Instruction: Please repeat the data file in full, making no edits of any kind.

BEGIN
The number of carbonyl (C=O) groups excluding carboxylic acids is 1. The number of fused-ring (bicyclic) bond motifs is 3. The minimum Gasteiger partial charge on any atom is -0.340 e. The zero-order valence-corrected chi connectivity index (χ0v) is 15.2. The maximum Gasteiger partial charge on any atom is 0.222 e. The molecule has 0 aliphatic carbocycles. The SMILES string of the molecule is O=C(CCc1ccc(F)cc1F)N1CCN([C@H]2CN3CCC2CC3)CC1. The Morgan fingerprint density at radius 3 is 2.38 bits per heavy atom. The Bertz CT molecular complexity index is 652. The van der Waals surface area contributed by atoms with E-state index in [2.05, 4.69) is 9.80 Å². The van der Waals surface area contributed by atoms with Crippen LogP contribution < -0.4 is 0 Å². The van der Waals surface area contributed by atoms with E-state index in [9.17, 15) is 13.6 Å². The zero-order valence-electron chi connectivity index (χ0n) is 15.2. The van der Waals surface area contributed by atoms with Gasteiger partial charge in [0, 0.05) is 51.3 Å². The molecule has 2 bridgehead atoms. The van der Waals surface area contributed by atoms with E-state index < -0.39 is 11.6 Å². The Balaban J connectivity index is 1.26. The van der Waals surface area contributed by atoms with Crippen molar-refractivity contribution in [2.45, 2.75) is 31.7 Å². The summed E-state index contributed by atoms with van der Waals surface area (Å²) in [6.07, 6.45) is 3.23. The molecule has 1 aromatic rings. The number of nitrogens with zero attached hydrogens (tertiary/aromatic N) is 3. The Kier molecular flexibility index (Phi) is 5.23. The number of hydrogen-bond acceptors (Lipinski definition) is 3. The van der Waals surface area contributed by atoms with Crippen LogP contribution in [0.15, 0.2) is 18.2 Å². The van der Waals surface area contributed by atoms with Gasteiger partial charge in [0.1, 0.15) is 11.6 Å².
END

The number of carbonyl (C=O) groups excluding carboxylic acids is 1. The number of fused-ring (bicyclic) bond motifs is 3. The minimum Gasteiger partial charge on any atom is -0.340 e. The zero-order valence-corrected chi connectivity index (χ0v) is 15.2. The maximum Gasteiger partial charge on any atom is 0.222 e. The molecule has 0 aliphatic carbocycles. The SMILES string of the molecule is O=C(CCc1ccc(F)cc1F)N1CCN([C@H]2CN3CCC2CC3)CC1. The Morgan fingerprint density at radius 3 is 2.38 bits per heavy atom. The Bertz CT molecular complexity index is 652. The van der Waals surface area contributed by atoms with E-state index in [2.05, 4.69) is 9.80 Å². The van der Waals surface area contributed by atoms with Crippen LogP contribution < -0.4 is 0 Å². The van der Waals surface area contributed by atoms with E-state index in [9.17, 15) is 13.6 Å². The zero-order valence-electron chi connectivity index (χ0n) is 15.2. The van der Waals surface area contributed by atoms with Gasteiger partial charge in [0, 0.05) is 51.3 Å². The molecule has 2 bridgehead atoms. The van der Waals surface area contributed by atoms with E-state index < -0.39 is 11.6 Å². The Balaban J connectivity index is 1.26. The van der Waals surface area contributed by atoms with Crippen molar-refractivity contribution in [2.45, 2.75) is 31.7 Å². The summed E-state index contributed by atoms with van der Waals surface area (Å²) in [6.07, 6.45) is 3.23. The molecule has 1 aromatic rings. The number of nitrogens with zero attached hydrogens (tertiary/aromatic N) is 3. The Kier molecular flexibility index (Phi) is 5.23. The number of hydrogen-bond acceptors (Lipinski definition) is 3. The van der Waals surface area contributed by atoms with Crippen LogP contribution in [0.15, 0.2) is 18.2 Å². The van der Waals surface area contributed by atoms with Gasteiger partial charge in [0.1, 0.15) is 11.6 Å².